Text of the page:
When I interviewed official Vatican astronomer Brother Guy Consolmagno several months ago, one of the questions I asked was: who’s the better band, Iggy and the Stooges or the MC5? It was an obvious question. The good brother grew up in Detroit, after all, where both bands were from. After a few seconds of deliberation, Brother Consolmagno chose the Ig.
I thought of this exchange when I heard that Pope Benedict was stepping down as pope. I believe that it is crucial for the Catholic Church, of which I am a member, to elect a new pope who understands popular culture, particularly rock and roll. He doesn’t have to necessarily like the stuff. But to not have some general knowledge of it is like missionaries going into a foreign place and having no knowledge of the locals gods and customs. I knew from Brother Consolmagno’s age and place of birth exactly what bands he listened to growing up, and it instantly became a point of commonality between us. As Western pop music has conquered the world for over a half century, it would do the Church well to know the players.
In the past fifty years, the Catholic Church has been an indispensable Spartan phalanx against the Western deterioration of reason and much of the culture. It’s one of the last institutions that won’t simply do something due to pressure from elites. Yet there also comes a time when the Church needs to recognize genuine art, even if it popular art, and “baptize” it the way St. Thomas Aquinas baptized the thought of Aristotle. In the late 1960s the very devout and brilliant theologian Dietrich Von Hildebrand wrote frequently in defense of the Church’s opposition to contraception. Yet Von Hildebrand also celebrated the joy of the sexual act itself–that is, the conjugal union between man and wife. This is a glorious thing, Von Hildebrand wrote, even on occasions where conception does not occur: “For many men, this is the most dynamic experience of their life.” It is the job of the Church to explain the meaning of these dynamic experiences.
And for the last fifty years–or more– one of the most dynamic experiences in the culture has been the musical revolution that came with the Beatles and continues today. I always found it interesting that Beatlemania coincided with the Second Vatican Council (1962-64), the conclave that encouraged the Church to engage more fully with the modern world. It seemed like both the Beatles and the College of Cardinals were saying something similar: the world was changing, and it was possible to celebrate that newness without jettisoning timeless truths–in fact, much of that newness was a simple return to what Christianity had been in the first centuries of its existence. Similarly, while people often freely think of the Beatles as revolutionaries, to me they were just geniuses who found a way to musically express very old human emotions in newly compelling way. How many Beatles’ songs are love songs, not exactly a new subject?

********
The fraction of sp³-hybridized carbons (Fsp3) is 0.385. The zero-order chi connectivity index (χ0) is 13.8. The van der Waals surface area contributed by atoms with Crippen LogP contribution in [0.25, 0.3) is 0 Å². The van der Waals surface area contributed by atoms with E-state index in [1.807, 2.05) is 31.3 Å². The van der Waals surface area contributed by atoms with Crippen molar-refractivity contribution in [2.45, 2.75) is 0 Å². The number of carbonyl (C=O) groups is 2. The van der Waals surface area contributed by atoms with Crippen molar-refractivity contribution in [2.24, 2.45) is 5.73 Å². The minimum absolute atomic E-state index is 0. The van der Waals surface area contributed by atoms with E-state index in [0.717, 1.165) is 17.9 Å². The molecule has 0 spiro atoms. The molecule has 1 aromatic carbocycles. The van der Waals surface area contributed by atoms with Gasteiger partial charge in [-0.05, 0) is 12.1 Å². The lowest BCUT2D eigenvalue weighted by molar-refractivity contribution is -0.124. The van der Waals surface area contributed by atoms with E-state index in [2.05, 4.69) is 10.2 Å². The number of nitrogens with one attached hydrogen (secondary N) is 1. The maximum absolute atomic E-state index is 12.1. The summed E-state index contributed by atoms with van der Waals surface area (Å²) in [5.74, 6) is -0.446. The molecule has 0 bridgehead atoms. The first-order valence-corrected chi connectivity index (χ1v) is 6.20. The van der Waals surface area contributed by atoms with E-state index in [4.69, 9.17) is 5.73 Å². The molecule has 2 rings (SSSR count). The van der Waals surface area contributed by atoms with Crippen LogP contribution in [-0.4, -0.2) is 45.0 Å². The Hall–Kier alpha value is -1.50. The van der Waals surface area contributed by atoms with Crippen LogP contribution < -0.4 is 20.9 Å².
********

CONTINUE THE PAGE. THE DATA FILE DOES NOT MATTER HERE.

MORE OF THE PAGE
Of course, the Fab Four also cast out into uncharted waters with their later, more experimental work. And this opened the door for every pop musician since to write about absolutely anything he or she wants. This has resulted in songs about dogs, drugs, love (of course), cars, psychiatry, God, geopolitical conflict, the economy–even a song about a waiting room (Fugazi). Popular music, in short, became the popular poetry of the culture. It’s now largely the conscience and subconscious of the culture. And just as St. Patrick adopted pagan symbolism to Christianity when he went to Ireland–the sun god became the Son God–it is vital for the Catholic Church to understand this collective poetry of a people. It’s also worth noting that much of the music is informed, even if the artist doesn’t know it, by the Christian imagery and theology that is part of the inheritance of the west (see: U2). It’s easier to bring people to the truth if you speak their language. A confused and depressed teenager will respond more strongly if you have a favorite Metallica album and can see the spiritual themes in the record, than if you just approach him hollering about Jesus.
One of the first acts of the new pope should be to open an Office of Popular Culture. The official Vatican astronomer shouldn’t be the only one in St. Peter’s who knows who Iggy Pop is.